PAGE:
The Beatles and Nuance

Discussion in 'Tab, Tips, Theory and Technique' started by rokdog49, Mar 2, 2015.

  1. rokdog49

    rokdog49 Friend of Leo's

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    If you're not a Beatles fan you may stop reading.

    While learning the song "No Reply" yesterday, I once again became aware of the little nuances in chords found so often that make Beatle's Songs what they are.
    Lennon uses an F6 to G6 to a C6 type of chord in the verse.
    I always played it with F, G, C, but I knew it wasn't exactly correct. Using the original chords he wrote makes it sound so much cooler.

    For an untrained musician, he sure was creative.
     
  2. T.J.Chillingham

    T.J.Chillingham TDPRI Member

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    I've been working on "I'll Cry Instead" and the further I get, the more impressed I am. If you haven't already seen it, there's a youtube channel beatles lead guitar secrets that's really good.
     
  3. blowtorch

    blowtorch Telefied Ad Free Member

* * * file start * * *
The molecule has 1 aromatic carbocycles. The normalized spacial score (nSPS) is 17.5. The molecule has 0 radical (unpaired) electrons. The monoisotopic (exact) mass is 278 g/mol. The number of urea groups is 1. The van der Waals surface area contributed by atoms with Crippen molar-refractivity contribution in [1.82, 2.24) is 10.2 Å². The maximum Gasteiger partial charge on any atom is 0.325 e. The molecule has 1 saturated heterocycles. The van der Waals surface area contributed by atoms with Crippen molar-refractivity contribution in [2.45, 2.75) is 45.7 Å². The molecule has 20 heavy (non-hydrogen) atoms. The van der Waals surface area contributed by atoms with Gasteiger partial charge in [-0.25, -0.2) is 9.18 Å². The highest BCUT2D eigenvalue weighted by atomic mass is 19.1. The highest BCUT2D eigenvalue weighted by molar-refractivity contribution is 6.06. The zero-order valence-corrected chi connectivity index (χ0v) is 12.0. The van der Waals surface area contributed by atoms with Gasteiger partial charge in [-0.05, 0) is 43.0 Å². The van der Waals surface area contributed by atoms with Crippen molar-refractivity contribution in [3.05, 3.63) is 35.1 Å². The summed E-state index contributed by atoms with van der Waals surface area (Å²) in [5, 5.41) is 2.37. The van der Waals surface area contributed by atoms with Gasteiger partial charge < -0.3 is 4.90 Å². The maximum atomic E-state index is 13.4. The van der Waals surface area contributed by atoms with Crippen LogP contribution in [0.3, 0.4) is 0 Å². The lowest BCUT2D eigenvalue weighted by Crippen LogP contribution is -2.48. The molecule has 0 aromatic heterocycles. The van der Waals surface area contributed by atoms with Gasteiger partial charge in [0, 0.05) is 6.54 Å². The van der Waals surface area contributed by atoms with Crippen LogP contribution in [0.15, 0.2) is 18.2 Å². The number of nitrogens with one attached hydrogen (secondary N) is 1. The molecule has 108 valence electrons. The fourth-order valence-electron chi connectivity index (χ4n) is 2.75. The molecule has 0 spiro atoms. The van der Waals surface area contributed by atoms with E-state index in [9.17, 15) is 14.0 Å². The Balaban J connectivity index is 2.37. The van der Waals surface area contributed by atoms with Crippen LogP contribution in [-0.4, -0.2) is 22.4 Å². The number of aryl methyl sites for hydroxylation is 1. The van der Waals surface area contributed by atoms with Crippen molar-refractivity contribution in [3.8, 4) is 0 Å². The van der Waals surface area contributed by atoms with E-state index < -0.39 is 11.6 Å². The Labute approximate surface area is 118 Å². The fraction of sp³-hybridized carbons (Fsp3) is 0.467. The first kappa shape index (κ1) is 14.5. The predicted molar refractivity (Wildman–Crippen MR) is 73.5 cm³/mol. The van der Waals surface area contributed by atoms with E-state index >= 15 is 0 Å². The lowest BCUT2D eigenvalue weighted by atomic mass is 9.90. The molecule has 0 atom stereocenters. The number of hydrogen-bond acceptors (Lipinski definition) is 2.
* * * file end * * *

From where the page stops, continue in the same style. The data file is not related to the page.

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    I thought "Why Don't We Do It In The Road" had nice nuance
     
  4. BigDaddyLH

    BigDaddyLH Tele Axpert Ad Free Member

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    Great Little Richard impersonation.
     
  5. boneyguy

    boneyguy Doctor of Teleocity

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    Well his ears were very trained...the popular music in the era the lads grew up in contained harmony and chord movement that was generally more sophisticated then most of the pop music of the '60's onward....so they were certainly 'trained' by what they had listened to growing up.
     
  6. klasaine

    klasaine Poster Extraordinaire

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    +1000!
    They may not have have had traditionally formal music lessons but by '64 they had done their 10,000 hours.
     
  7. slauson slim

    slauson slim Friend of Leo's